• The front edge of the MacBook is sharp. It's not painfully sharp, but when you place your hands on the keyboard to type, your wrists drag across the front edge of the MacBook, which is not rounded or sloped like most laptops. That gets incredibly irritating after a very short while.


Hardware/Boot Camp Problems
  • There is no delete button. There is a button called delete, but it actually works like a backspace instead of as a delete. Which makes it pretty much useless when you're trying to delete emails in Outlook while running Windows or other "true delete" tasks. This could probably be solved with a smarter keyboard driver when the production version of Boot Camp comes out with Leopard, but I'm not willing to wait that long.

  • There are no page up / page down buttons. If you're on the Mac side, there's probably a key combo for doing this, but you can't do it in Windows. Again, this could probably be solved in Leopard with better drivers, but even then it's a pain to have to use a key combo rather than actually having a button. The M1210 has the page up/down buttons right beside the arrow buttons, which is very convenient.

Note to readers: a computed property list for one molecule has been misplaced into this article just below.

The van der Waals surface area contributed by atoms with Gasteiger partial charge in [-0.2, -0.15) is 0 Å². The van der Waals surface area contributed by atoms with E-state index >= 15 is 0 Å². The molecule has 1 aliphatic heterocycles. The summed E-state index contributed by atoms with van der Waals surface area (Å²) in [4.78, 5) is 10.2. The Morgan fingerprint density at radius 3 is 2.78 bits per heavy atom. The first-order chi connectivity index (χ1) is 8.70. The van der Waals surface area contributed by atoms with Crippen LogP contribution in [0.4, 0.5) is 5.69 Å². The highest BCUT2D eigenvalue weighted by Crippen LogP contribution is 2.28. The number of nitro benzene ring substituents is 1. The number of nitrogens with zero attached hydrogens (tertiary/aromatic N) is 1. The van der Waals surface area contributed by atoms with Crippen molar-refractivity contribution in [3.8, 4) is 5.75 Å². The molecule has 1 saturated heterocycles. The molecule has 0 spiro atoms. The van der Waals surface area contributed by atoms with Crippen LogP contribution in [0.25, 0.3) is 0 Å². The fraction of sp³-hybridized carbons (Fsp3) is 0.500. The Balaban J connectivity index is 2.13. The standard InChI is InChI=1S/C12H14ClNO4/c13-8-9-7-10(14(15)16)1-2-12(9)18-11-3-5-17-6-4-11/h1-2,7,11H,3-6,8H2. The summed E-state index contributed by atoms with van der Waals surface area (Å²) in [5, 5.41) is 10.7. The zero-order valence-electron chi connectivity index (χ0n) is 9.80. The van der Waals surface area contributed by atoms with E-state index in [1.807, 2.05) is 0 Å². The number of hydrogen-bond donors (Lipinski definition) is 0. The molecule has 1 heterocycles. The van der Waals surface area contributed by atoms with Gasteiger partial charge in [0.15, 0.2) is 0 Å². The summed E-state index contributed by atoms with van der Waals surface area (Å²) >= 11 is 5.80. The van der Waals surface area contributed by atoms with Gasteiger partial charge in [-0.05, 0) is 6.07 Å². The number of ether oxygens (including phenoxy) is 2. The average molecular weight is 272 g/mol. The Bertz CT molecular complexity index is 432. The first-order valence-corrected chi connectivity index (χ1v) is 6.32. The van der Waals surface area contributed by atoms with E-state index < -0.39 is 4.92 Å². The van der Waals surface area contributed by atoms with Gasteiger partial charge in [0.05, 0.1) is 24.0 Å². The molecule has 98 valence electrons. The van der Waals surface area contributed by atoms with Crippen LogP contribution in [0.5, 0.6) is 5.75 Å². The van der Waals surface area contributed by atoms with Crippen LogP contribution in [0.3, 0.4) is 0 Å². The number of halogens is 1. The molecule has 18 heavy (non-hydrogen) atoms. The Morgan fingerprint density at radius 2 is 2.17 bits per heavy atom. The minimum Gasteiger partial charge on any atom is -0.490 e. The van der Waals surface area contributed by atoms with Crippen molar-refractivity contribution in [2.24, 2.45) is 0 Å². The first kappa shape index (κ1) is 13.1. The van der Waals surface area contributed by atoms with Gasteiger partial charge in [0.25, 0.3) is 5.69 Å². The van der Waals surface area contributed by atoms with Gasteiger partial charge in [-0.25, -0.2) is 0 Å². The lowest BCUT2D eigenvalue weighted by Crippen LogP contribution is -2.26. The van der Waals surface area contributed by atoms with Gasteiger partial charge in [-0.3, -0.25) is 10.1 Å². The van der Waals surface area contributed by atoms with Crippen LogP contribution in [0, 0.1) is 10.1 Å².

• You can't right-click without a mouse. I know Boot Camp didn't come out until the MacBook was already finished, but I really don't understand why they don't have an option for using a real right-click. Hopefully they'll realize how big a barrier that is to a lot of Windows users and include this in the next version of the MacBook.

  • The screen resolution is too small. In Windows, there are only four screen resolutions available, and only one of those is in the widescreen format. But it's a very small resolution, which is hard for me to read. So I'm forced to either do a lot of squinting or use a non-widescreen format that makes everything hard to read by stretching it in weird ways. Granted, this is more of a problem for me than it would be for most people since I still haven't accepted that the PRK surgery fucked up my eyes and I really do need to get glasses again. But I really do hope they'll add support for more resolution sizes in the Leopard version of Boot Camp. A widescreen equivalent of 800x600 and 1024x768 should definitely be included, since that's what people are mostly used to using on other Windows machines.